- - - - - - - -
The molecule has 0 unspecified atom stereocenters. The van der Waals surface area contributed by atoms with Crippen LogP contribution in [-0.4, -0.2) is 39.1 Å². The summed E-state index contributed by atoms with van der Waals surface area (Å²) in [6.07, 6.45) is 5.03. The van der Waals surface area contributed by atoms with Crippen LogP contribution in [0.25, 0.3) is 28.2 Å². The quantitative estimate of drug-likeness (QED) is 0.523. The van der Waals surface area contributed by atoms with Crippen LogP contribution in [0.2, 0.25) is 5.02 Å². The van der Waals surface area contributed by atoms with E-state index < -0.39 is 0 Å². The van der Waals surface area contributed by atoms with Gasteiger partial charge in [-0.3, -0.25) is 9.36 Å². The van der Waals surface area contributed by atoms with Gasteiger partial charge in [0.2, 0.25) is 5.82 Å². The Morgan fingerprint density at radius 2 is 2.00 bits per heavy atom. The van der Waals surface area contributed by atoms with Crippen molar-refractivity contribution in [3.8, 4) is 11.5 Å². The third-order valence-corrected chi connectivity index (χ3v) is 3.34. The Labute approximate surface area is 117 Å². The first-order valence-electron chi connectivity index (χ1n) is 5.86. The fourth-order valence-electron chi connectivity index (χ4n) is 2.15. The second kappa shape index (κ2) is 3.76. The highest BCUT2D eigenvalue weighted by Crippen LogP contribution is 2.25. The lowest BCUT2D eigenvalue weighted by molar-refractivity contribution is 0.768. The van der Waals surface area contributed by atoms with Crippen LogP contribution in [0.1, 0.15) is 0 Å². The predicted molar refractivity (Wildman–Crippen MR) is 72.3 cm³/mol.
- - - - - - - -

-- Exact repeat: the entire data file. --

The molecule has 0 unspecified atom stereocenters. The van der Waals surface area contributed by atoms with Crippen LogP contribution in [-0.4, -0.2) is 39.1 Å². The summed E-state index contributed by atoms with van der Waals surface area (Å²) in [6.07, 6.45) is 5.03. The van der Waals surface area contributed by atoms with Crippen LogP contribution in [0.25, 0.3) is 28.2 Å². The quantitative estimate of drug-likeness (QED) is 0.523. The van der Waals surface area contributed by atoms with Crippen LogP contribution in [0.2, 0.25) is 5.02 Å². The van der Waals surface area contributed by atoms with E-state index < -0.39 is 0 Å². The van der Waals surface area contributed by atoms with Gasteiger partial charge in [-0.3, -0.25) is 9.36 Å². The van der Waals surface area contributed by atoms with Gasteiger partial charge in [0.2, 0.25) is 5.82 Å². The Morgan fingerprint density at radius 2 is 2.00 bits per heavy atom. The van der Waals surface area contributed by atoms with Crippen molar-refractivity contribution in [3.8, 4) is 11.5 Å². The third-order valence-corrected chi connectivity index (χ3v) is 3.34. The Labute approximate surface area is 117 Å². The first-order valence-electron chi connectivity index (χ1n) is 5.86. The fourth-order valence-electron chi connectivity index (χ4n) is 2.15. The second kappa shape index (κ2) is 3.76. The highest BCUT2D eigenvalue weighted by Crippen LogP contribution is 2.25. The lowest BCUT2D eigenvalue weighted by molar-refractivity contribution is 0.768. The van der Waals surface area contributed by atoms with Crippen LogP contribution in [0.1, 0.15) is 0 Å². The predicted molar refractivity (Wildman–Crippen MR) is 72.3 cm³/mol.